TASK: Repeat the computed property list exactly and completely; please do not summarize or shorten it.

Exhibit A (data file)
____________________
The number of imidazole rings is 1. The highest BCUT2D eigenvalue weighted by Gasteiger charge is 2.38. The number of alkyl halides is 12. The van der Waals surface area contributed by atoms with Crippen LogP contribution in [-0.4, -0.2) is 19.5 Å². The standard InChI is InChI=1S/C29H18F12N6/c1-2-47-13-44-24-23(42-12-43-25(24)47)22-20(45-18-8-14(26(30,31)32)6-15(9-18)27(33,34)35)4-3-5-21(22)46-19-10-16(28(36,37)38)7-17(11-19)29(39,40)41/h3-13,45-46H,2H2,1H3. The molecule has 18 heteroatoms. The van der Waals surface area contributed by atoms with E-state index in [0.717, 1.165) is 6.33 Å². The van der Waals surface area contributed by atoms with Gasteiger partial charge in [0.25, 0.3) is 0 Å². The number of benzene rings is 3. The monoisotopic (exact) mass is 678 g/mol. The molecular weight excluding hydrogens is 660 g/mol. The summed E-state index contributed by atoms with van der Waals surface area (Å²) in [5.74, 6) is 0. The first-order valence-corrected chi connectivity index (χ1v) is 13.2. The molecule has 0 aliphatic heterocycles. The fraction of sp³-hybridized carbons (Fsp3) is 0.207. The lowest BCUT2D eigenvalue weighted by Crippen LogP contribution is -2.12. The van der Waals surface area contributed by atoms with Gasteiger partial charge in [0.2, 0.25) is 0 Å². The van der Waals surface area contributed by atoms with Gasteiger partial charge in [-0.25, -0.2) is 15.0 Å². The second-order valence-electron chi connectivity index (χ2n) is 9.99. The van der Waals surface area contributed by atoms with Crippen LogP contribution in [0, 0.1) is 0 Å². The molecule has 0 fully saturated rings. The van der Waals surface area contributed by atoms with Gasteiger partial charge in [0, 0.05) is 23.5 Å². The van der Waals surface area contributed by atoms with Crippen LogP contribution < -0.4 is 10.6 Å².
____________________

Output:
The number of imidazole rings is 1. The highest BCUT2D eigenvalue weighted by Gasteiger charge is 2.38. The number of alkyl halides is 12. The van der Waals surface area contributed by atoms with Crippen LogP contribution in [-0.4, -0.2) is 19.5 Å². The standard InChI is InChI=1S/C29H18F12N6/c1-2-47-13-44-24-23(42-12-43-25(24)47)22-20(45-18-8-14(26(30,31)32)6-15(9-18)27(33,34)35)4-3-5-21(22)46-19-10-16(28(36,37)38)7-17(11-19)29(39,40)41/h3-13,45-46H,2H2,1H3. The molecule has 18 heteroatoms. The van der Waals surface area contributed by atoms with E-state index in [0.717, 1.165) is 6.33 Å². The van der Waals surface area contributed by atoms with Gasteiger partial charge in [0.25, 0.3) is 0 Å². The number of benzene rings is 3. The monoisotopic (exact) mass is 678 g/mol. The molecular weight excluding hydrogens is 660 g/mol. The summed E-state index contributed by atoms with van der Waals surface area (Å²) in [5.74, 6) is 0. The first-order valence-corrected chi connectivity index (χ1v) is 13.2. The molecule has 0 aliphatic heterocycles. The fraction of sp³-hybridized carbons (Fsp3) is 0.207. The lowest BCUT2D eigenvalue weighted by Crippen LogP contribution is -2.12. The van der Waals surface area contributed by atoms with Gasteiger partial charge in [0.2, 0.25) is 0 Å². The van der Waals surface area contributed by atoms with Gasteiger partial charge in [-0.25, -0.2) is 15.0 Å². The second-order valence-electron chi connectivity index (χ2n) is 9.99. The van der Waals surface area contributed by atoms with Crippen LogP contribution in [0, 0.1) is 0 Å². The molecule has 0 fully saturated rings. The van der Waals surface area contributed by atoms with Gasteiger partial charge in [0, 0.05) is 23.5 Å². The van der Waals surface area contributed by atoms with Crippen LogP contribution < -0.4 is 10.6 Å².